Hey look! Mandatory health care cost increases due to an aging population and reduced work force. Now why does that sound familiar? What other country is on the brink of an aging population which will undoubtedly lead to increased mandatory health care costs now that insurance is going to be government regulated? Hmm….
From IMTJ.com: The rising cost of healthcare in Europe was put into focus when the German parliament passed healthcare reform to overhaul the country’s cash strapped mandatory health insurance scheme and plug a threatened 11-billion-euro shortfall in the public health system for 2011.
Germany’s highly regarded health system covers 72 million people via state health insurance and 8.5 million via private schemes. Mandatory health insurance contributions will require an equal split between employers and employees in Germany, with the contribution increasing by 0.6 percent from 14.9 percent to 15.5 percent of gross wages; the increase being from January 2011. Any future increases in mandatory contributions will be borne solely by employers. The reform in German health law is seen as a fair way to maintain the high standards of the Germany public healthcare system faced with an aging population and a shrinking German work force. The Federal Ministry of Health’s network includes 2,200 hospitals and 300,000 doctors, with the German healthcare system responsible for 4.3 million of the country’s total workforce.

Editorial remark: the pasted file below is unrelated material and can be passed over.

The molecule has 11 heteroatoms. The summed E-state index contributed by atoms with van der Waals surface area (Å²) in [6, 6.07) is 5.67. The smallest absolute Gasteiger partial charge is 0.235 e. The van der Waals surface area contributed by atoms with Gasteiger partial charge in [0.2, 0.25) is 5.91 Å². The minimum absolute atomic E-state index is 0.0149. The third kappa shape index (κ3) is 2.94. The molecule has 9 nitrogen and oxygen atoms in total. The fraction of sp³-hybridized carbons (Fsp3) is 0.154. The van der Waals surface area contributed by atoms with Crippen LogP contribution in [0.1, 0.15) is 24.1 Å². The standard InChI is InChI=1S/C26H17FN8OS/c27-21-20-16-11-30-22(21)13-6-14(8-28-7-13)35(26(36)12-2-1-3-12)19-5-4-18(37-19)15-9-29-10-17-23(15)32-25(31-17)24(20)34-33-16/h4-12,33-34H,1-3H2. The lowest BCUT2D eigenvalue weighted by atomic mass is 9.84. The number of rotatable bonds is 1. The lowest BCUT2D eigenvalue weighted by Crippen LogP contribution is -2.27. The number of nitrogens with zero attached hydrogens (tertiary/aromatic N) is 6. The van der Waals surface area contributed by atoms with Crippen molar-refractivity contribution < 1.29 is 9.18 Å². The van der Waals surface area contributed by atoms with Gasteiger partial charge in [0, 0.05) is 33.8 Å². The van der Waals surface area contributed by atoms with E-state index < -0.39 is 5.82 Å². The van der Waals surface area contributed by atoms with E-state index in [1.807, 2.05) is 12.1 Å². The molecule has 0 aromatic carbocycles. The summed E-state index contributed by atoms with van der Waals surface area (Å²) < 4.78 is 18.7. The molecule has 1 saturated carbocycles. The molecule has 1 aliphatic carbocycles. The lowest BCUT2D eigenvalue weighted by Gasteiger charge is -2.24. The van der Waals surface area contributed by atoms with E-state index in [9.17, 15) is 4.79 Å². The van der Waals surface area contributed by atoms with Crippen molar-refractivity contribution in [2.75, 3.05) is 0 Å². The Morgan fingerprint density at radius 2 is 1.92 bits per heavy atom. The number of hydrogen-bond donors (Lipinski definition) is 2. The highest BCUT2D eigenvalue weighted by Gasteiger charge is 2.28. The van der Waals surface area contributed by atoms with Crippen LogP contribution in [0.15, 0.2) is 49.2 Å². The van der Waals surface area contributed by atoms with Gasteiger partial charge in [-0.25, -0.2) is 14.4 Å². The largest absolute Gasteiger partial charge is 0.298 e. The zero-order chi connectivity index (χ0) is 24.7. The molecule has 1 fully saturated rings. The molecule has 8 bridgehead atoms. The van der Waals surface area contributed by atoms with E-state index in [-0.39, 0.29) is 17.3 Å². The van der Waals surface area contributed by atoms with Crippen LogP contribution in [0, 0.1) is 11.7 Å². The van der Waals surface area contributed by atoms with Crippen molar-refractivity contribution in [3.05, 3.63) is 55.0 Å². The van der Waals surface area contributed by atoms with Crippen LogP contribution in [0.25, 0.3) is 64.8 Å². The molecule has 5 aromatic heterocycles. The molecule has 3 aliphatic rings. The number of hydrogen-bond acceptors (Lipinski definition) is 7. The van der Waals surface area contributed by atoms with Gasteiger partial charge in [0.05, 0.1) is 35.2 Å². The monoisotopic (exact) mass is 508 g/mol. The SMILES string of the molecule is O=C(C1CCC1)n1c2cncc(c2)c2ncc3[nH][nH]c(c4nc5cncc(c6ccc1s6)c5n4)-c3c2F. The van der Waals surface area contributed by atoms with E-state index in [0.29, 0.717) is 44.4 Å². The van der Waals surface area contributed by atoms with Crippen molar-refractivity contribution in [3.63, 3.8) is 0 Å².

The overhaul is seen as vital for Germany to stem increasing costs associated with its public healthcare system. The German public healthcare system is one of the most expensive in the world. Germany, like other western countries including the United Kingdom and the USA, has taken steps to undertake radical reforms in their healthcare systems to meet changing circumstances and rising healthcare costs. The German healthcare system is noted for the high standards of medical care provided.
Health insurance in Germany is not one state pool, but a collection of large and small private health funds that administer the scheme, and there is no price competition. Two of the largest health funds have dabbled in medical tourism for ancillary care such as spa and dental treatment, both covered by health insurance, but only in a few neighbouring countries. Germany is very pro-Europe, so it is highly unlikely that they would consider treatment outside of Europe, and almost certainly would not consider surgery outside of Germany. The reform aims for more competition among the health insurance funds to maintain diversity and increase efficiency and quality in health care provision; so some may want to compete by offering treatment in other countries for ancillary services.
The health system may seek to increase income from inbound medical tourism. Although they cannot compete on price with Asia, Germany is probably the advanced nation in the world on healthcare technology and treatment.